About Younger Onset Dementia (younger onset memory and related disorders)

Recently, there has been an increased acknowledgement of and appreciation for the unique needs of people living with younger onset memory and related disorders.  Unlike dementia in older people, younger onset dementia affects younger adults at different rates, and for different reasons.  Since younger adults tend to be working and raising younger families, these disorders also affect their lives differently than those of older adults.

Although it is currently difficult to estimate the number of people in Australia who have younger onset memory and related disorders, our earlier research suggests that as many as one in 750 people between the ages of 45 and 64 may be affected.   The Dementia in Australia 2012 report estimates that in 2011, 23,900 Australians under 65 had dementia.  

image - About Younger Onset Dementia (younger onset memory and related disorders)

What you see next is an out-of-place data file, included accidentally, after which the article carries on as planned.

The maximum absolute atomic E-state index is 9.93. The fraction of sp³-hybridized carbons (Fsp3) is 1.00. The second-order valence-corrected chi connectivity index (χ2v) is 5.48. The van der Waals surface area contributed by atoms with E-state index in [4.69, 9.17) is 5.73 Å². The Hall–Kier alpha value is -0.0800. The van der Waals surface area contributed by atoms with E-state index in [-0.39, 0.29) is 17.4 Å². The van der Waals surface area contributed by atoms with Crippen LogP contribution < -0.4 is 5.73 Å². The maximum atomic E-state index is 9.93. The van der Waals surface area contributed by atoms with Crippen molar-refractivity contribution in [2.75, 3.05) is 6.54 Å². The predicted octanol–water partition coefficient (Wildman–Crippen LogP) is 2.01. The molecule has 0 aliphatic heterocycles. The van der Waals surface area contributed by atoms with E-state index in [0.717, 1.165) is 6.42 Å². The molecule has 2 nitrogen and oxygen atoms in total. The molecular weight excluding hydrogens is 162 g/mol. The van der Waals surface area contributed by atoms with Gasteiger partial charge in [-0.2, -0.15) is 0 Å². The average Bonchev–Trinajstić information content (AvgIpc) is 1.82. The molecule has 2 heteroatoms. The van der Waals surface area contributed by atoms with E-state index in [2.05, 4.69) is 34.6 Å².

In addition, younger onset dementia affects their families, friends and the broader community.

For the purpose of this study, "younger onset dementia" encompasses cognitive impairment that may be experienced due to a variety of conditions. Younger people may experience memory loss and other changes not only from Alzheimer’s Disease, but from conditions such as frontotemporal dementia and vascular dementia.  Additionally, HIV/AIDS related cognitive impairment, alcohol-related cognitive impairment and cognitive impairment secondary to progressive neurological conditions such as Multiple Sclerosis contribute to memory and related disorders among younger adults.  In one study, younger people had significantly more dementia attributed to traumatic brain injury, alcohol, HIV, and frontotemporal lobar degeneration compared to those at older ages.  Some people living with intellectual disability may develop cognitive impairment at an earlier age as well.  The INSPIRED Study aims to represent this diverse population in its research.  

For more information on younger onset dementia, including services, their National Dementia Helpline, and links to resources and information, visit the Alzheimer’s Australia website:  http://www.fightdementia.org.au/ younger-onset-dementia.aspx

For additional information about dementia, visit:  http://www.dementia.unsw.edu.au/info-module/dementia-you.html

Back to Top